2012-2013 President’s Scholar: Susan Shillinglaw

2012-2013 President’s Scholar Susan Shillinglaw (Peter Caravalho photo)

The President’s Scholar Award recognizes a faculty member who has achieved widespread recognition based on the quality of scholarship, performance or creative activities. This year’s winner comes from the College of Humanities and the Arts.

In 1984, Professor of English and Comparative Literature Susan Shillinglaw came to her first faculty meeting with her baby in her arms, an unfinished dissertation and not a single word published. Twenty-eight years later, her subsequent research and determination have earned her the 2012-2013 President’s Scholar Award.

“When the president called to tell me that I won the award, I was just floored and so moved beyond words,” said Shillinglaw. “It’s such an honor to receive this recognition from the president and from San Jose State—the university that I’ve given my life and career to. I am delighted that my scholarship, outreach and commitment to the university are recognized in this way.

A specialist on Nobel Prize-winning author John Steinbeck, Shillinglaw is “one of the top three or four [scholars] in the world on the subject, and since 2005 has been scholar-in-residence at the National Steinbeck Center,” said one nominator. Her research portfolio includes several edited books and scholarly essays, five introductions for Penguin Classics,  A Journey Into Steinbeck’s California (2006, second edition 2011), and a biography of Steinbeck’s first marriage to San Jose native Carol Henning, a forthcoming book from the University of Nevada Press that she says defines her career as a Steinbeck scholar. Among Shillinglaw’s numerous grants for studies on  Steinbeck are four from the National Endowment for Humanities for Steinbeck Summer Institutes, “John Steinbeck, the Voice of a Region, a Voice for America.” Focusing on place and ecology, each “works to bridge the gap between the humanities and the sciences.”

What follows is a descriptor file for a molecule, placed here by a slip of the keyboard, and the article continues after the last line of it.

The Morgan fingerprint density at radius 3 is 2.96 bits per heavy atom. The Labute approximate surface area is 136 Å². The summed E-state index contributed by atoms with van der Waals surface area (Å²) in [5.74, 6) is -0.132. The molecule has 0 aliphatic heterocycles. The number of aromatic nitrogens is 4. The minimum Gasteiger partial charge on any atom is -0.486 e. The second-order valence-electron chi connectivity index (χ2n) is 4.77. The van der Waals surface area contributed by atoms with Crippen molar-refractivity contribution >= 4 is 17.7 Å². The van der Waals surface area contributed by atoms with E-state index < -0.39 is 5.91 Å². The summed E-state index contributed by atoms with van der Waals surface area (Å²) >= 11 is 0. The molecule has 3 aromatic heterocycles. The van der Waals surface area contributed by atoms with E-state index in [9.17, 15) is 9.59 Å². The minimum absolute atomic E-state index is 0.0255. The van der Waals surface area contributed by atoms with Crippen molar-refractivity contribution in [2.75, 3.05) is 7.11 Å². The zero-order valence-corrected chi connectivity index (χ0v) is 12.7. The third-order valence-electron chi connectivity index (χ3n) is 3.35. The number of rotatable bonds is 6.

Shillinglaw’s work has been recognized nationally and internationally, and her articles and introductions are “a major contribution to the Steinbeck field,” said a nominator. Her work has clearly benefited the field of Steinbeck studies as a whole; each scholarly project has challenged Shillinglaw to write to a broad audience. It is the positive and visceral response to Steinbeck’s work that has allowed her to touch so many people and to lecture around the world.

The director of San Jose State’s Center for Steinbeck Studies for 18 years, Shillinglaw is presently working on a Steinbeck encyclopedia devoted to cultural contexts for each book as well as a book on Steinbeck and the Soviet Union. There’s always more to know about a writer whose work remains firmly in the canon. Shillinglaw wrote: “Steinbeck endures because he does not permit readers to complacently dig in, like the hermit crab. He embraces the fullness of life. With compassion, tolerance, and humility, he surveys landscapes: of place, of spirit, of a nation.”

Shillinglaw earned a bachelor’s degree from Cornell College and master’s and doctoral degrees from the University of North Carolina at Chapel Hill.